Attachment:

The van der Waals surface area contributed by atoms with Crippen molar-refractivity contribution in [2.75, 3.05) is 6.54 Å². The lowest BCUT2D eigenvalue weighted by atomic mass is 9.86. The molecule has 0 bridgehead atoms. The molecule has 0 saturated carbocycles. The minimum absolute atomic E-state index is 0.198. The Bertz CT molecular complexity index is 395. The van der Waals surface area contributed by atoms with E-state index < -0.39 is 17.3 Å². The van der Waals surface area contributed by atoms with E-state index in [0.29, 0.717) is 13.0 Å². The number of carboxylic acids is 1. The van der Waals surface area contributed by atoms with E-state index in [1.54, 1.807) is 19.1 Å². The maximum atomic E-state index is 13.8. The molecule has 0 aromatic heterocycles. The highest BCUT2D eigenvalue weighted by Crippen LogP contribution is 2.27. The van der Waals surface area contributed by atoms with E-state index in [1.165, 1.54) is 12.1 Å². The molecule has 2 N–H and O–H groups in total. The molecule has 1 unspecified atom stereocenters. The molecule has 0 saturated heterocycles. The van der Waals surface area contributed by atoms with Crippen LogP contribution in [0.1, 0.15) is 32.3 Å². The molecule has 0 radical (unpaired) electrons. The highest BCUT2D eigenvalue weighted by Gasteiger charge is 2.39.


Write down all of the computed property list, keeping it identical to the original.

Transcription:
The van der Waals surface area contributed by atoms with Crippen molar-refractivity contribution in [2.75, 3.05) is 6.54 Å². The lowest BCUT2D eigenvalue weighted by atomic mass is 9.86. The molecule has 0 bridgehead atoms. The molecule has 0 saturated carbocycles. The minimum absolute atomic E-state index is 0.198. The Bertz CT molecular complexity index is 395. The van der Waals surface area contributed by atoms with E-state index < -0.39 is 17.3 Å². The van der Waals surface area contributed by atoms with E-state index in [0.29, 0.717) is 13.0 Å². The number of carboxylic acids is 1. The van der Waals surface area contributed by atoms with E-state index in [1.54, 1.807) is 19.1 Å². The maximum atomic E-state index is 13.8. The molecule has 0 aromatic heterocycles. The highest BCUT2D eigenvalue weighted by Crippen LogP contribution is 2.27. The van der Waals surface area contributed by atoms with E-state index in [1.165, 1.54) is 12.1 Å². The molecule has 2 N–H and O–H groups in total. The molecule has 1 unspecified atom stereocenters. The molecule has 0 saturated heterocycles. The van der Waals surface area contributed by atoms with Crippen LogP contribution in [0.1, 0.15) is 32.3 Å². The molecule has 0 radical (unpaired) electrons. The highest BCUT2D eigenvalue weighted by Gasteiger charge is 2.39.